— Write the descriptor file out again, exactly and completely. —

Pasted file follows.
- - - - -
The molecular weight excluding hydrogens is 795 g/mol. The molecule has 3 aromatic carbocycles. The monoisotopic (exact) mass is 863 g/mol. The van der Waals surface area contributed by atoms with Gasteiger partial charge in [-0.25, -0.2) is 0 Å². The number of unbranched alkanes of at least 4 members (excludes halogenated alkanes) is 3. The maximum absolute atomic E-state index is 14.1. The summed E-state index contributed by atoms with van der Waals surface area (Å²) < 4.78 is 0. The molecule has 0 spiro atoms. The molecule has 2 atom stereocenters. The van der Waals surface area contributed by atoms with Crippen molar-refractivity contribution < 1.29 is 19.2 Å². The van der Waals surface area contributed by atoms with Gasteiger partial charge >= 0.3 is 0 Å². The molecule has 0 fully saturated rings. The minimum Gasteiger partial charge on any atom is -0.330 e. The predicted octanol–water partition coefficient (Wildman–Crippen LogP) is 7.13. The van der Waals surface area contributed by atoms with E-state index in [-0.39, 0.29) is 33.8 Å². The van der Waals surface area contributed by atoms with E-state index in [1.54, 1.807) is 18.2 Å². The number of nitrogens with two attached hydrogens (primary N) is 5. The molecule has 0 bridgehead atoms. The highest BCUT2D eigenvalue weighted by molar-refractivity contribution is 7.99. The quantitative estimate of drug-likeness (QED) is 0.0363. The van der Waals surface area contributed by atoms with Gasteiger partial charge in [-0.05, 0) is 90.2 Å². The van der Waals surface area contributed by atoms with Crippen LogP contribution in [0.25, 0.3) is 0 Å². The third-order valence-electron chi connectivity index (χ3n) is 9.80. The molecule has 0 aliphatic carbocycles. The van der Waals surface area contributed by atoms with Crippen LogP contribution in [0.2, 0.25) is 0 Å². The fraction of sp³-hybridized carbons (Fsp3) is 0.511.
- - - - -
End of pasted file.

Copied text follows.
The molecular weight excluding hydrogens is 795 g/mol. The molecule has 3 aromatic carbocycles. The monoisotopic (exact) mass is 863 g/mol. The van der Waals surface area contributed by atoms with Gasteiger partial charge in [-0.25, -0.2) is 0 Å². The number of unbranched alkanes of at least 4 members (excludes halogenated alkanes) is 3. The maximum absolute atomic E-state index is 14.1. The summed E-state index contributed by atoms with van der Waals surface area (Å²) < 4.78 is 0. The molecule has 0 spiro atoms. The molecule has 2 atom stereocenters. The van der Waals surface area contributed by atoms with Crippen molar-refractivity contribution < 1.29 is 19.2 Å². The van der Waals surface area contributed by atoms with Gasteiger partial charge >= 0.3 is 0 Å². The molecule has 0 fully saturated rings. The minimum Gasteiger partial charge on any atom is -0.330 e. The predicted octanol–water partition coefficient (Wildman–Crippen LogP) is 7.13. The van der Waals surface area contributed by atoms with E-state index in [-0.39, 0.29) is 33.8 Å². The van der Waals surface area contributed by atoms with E-state index in [1.54, 1.807) is 18.2 Å². The number of nitrogens with two attached hydrogens (primary N) is 5. The molecule has 0 bridgehead atoms. The highest BCUT2D eigenvalue weighted by molar-refractivity contribution is 7.99. The quantitative estimate of drug-likeness (QED) is 0.0363. The van der Waals surface area contributed by atoms with Gasteiger partial charge in [-0.05, 0) is 90.2 Å². The van der Waals surface area contributed by atoms with Crippen LogP contribution in [0.25, 0.3) is 0 Å². The third-order valence-electron chi connectivity index (χ3n) is 9.80. The molecule has 0 aliphatic carbocycles. The van der Waals surface area contributed by atoms with Crippen LogP contribution in [0.2, 0.25) is 0 Å². The fraction of sp³-hybridized carbons (Fsp3) is 0.511.